Victoria Falls

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Volunteers needed for elephant ops

Volunteers needed for elephant ops

Too many elephants in a confined space can damage the environment
Too many elephants in a confined space can damage the environment


Skype: NCP Operations



Analysis of ongoing elephant monitoring by Nakavango Conservation Programme (NCP) at the Stanley and Livingstone Private Game Reserve reveals that the reserve will start to show reduced ecological carrying capacity for elephant in the near future.

The African elephant is a keystone species and their numbers in a fenced protected area need to be carefully monitored. Should a reserve become overpopulated with elephant, this will have a negative impact on the entire ecosystem and its inhabitants.

Based on research, the aim is to reduce the current elephant population by 5–7% to maintain an ecological equilibrium. Between five and ten bulls will be translocated into neighbouring national parks, depending on the overall elephant population on the reserve at the time and by  moving off bulls specifically, disturbance to breeding herds will be kept to a minimum.

The elephant will be darted with a tranquiliser from a helicopter. Once the animals are recumbent, the game capture team will require plenty of help from Nakavango volunteers – the animals will need to have their vital signs acutely monitored while they are kept cool, have their trunk openings kept open, etc – all during the preparation for mechanical upliftment and subsequent translocation.

Upon arrival at their new home, the elephant will be given an antidote. Volunteers’ participation will be required throughout the operation, which will be managed by the leaders of the ground crew. Volunteers will be working in teams which rotate between assisting the ground crew, ground crew observation and the chance to observe activities from the air in a helicopter.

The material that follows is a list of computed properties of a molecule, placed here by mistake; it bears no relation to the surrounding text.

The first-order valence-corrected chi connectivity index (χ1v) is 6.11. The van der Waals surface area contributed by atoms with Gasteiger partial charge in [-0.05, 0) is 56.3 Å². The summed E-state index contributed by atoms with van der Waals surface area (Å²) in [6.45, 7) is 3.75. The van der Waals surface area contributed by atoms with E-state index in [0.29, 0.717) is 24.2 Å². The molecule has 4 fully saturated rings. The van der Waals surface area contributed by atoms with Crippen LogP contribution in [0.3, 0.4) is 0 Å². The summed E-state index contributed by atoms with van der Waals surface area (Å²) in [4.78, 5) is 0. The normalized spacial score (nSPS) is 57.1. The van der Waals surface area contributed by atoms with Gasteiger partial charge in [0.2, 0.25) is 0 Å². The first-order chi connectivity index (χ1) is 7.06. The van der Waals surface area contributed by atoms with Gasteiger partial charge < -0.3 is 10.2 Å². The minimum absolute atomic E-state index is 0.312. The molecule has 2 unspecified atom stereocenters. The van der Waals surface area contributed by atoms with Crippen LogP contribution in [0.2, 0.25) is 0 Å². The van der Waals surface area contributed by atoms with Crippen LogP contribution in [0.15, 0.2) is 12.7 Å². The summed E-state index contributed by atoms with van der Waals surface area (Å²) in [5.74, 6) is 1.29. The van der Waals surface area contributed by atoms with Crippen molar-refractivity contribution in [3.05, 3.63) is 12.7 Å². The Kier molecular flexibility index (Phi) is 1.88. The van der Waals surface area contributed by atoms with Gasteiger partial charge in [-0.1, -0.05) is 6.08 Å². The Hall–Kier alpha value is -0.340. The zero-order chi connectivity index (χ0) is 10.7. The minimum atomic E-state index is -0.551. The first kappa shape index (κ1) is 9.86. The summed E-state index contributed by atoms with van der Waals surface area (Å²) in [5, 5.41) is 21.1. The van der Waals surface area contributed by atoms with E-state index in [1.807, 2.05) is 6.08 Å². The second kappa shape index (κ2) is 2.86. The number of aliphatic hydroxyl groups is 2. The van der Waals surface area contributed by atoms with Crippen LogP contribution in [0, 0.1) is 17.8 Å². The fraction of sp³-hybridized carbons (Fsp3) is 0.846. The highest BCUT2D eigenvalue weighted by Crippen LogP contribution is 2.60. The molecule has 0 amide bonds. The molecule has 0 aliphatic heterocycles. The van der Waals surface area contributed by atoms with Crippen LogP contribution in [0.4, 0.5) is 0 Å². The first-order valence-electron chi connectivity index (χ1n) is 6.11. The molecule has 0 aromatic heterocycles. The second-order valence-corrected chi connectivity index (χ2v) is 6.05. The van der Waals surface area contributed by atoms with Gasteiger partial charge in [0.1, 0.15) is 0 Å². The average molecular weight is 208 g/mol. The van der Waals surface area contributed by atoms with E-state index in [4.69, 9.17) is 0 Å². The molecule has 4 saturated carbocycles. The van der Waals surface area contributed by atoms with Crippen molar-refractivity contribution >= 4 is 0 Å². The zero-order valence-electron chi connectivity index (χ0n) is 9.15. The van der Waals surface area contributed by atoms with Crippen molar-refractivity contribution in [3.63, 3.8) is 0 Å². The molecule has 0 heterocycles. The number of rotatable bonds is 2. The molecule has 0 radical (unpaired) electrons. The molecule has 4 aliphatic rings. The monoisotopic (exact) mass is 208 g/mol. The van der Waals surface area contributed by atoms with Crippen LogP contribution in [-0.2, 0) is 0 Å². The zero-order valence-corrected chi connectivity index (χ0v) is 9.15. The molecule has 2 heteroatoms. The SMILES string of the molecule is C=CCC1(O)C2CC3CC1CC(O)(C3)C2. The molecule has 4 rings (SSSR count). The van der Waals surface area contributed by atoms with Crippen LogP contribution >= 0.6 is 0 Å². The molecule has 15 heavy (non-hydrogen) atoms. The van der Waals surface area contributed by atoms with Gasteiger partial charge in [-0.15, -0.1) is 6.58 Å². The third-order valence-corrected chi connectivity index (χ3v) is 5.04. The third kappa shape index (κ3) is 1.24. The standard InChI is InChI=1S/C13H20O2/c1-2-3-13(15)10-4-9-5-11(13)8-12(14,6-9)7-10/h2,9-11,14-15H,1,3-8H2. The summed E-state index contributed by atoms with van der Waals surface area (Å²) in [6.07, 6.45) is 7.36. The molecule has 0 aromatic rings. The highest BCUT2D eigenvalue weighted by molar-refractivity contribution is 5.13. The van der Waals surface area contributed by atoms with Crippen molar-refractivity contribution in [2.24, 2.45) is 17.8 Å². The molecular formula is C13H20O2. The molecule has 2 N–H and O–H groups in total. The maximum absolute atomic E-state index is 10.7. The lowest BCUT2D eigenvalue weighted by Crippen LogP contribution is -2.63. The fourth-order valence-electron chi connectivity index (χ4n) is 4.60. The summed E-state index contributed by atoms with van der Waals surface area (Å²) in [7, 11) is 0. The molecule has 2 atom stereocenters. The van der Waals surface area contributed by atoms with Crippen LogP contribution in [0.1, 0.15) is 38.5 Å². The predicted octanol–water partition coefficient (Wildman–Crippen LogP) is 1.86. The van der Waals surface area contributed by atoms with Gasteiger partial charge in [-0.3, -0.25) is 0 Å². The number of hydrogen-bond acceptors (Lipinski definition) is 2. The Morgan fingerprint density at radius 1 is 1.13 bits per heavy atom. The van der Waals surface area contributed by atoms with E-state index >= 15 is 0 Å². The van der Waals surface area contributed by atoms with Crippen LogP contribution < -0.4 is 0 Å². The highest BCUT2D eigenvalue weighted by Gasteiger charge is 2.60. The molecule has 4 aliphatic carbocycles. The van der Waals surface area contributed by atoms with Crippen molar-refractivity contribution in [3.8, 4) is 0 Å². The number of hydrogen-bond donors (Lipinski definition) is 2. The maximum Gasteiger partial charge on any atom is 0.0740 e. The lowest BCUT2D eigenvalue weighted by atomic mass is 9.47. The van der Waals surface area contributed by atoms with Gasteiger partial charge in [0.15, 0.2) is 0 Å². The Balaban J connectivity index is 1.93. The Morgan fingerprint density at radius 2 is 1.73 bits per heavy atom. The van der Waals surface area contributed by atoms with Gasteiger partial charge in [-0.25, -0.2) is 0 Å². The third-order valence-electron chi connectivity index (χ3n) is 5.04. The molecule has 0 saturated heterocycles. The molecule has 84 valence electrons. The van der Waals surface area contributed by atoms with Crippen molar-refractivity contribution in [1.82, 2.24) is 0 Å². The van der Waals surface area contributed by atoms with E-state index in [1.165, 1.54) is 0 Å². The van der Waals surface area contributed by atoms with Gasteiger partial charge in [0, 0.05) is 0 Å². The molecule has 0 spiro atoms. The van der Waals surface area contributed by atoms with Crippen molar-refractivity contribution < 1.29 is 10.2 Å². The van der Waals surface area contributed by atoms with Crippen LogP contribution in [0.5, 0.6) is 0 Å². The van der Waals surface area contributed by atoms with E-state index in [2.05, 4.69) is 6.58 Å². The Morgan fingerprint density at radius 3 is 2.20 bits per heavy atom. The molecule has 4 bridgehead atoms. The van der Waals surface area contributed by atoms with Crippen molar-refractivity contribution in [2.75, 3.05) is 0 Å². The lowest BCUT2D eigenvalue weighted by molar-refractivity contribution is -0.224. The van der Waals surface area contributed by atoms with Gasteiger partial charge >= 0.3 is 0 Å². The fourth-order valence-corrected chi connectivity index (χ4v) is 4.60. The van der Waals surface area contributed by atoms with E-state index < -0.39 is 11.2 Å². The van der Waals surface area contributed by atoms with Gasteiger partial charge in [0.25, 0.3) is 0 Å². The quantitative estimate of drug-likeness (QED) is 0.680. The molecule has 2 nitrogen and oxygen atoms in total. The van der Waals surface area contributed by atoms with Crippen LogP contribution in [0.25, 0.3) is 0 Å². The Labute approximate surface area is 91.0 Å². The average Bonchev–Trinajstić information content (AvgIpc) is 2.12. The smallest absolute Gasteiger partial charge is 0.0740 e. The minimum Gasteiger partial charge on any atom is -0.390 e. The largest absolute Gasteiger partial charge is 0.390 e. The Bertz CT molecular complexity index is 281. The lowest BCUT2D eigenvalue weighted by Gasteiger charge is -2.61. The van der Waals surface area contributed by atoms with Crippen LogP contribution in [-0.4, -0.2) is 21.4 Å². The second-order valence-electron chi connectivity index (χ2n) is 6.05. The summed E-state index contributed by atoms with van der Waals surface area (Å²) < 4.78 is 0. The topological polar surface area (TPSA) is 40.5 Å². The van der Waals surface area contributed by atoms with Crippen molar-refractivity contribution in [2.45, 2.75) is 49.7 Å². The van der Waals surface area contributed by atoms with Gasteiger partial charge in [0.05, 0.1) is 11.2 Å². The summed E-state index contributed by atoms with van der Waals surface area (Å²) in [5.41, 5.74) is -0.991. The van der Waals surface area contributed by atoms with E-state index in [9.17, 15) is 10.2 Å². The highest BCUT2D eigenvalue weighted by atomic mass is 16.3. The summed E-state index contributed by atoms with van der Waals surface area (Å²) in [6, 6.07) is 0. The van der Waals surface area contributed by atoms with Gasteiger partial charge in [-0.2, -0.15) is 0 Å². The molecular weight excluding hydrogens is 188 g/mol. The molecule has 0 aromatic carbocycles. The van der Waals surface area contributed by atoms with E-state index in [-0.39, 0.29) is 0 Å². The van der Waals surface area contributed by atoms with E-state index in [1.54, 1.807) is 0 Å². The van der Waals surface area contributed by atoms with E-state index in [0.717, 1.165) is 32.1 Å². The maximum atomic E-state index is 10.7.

The operation is scheduled to take place from 3 – 17 August 2016. Nakavango is accepting applications from volunteers now  for the 2016 programme.  Fees charged for the volunteer programme will contribute to the costs of the operation.

The Stanley and Livingstone Private Game Reserve is the only Big Five game reserve in the Victoria Falls region, with many other species of game present. Nakavango volunteers work alongside conservation partners who are leaders in the field: International Anti-Poaching Foundation; Victoria Falls Wildlife Trust and African Wildlife Management and Conservation.


·         3 August: Arrival, orientation, game drive, dinner around fire

·         4 August: Breakfast, morning game drive, Elephant Op briefing with Q&A session, lunch; overnight camping in bush on reserve

·         5 August: breakfast in camp, fence patrol with vehicles, lunch; afternoon: elephant monitoring

·         6 – 7 August: weekend… leisure time – opportunity to enjoy leisure/adventure activities in Victoria Falls

·         8 –12 August: Nakavango 2016 Elephant Op… detailed daily briefings with plan of action, packed lunches; de-briefing, dinner. The entire operation may take less than 5 days, in which case volunteers will assist with other Nakavango Conservation Programme activities.

·         13 – 14 August: weekend… leisure time – opportunity to enjoy activities in town

·         15 August: Breakfast, NCP activity, lunch; NCP activity

·         16 August: Breakfast, visit to community project at local school, lunch; final game drive, farewell dinner

17 August: Breakfast, checkout procedures and feedback; mid-morning transfer to airport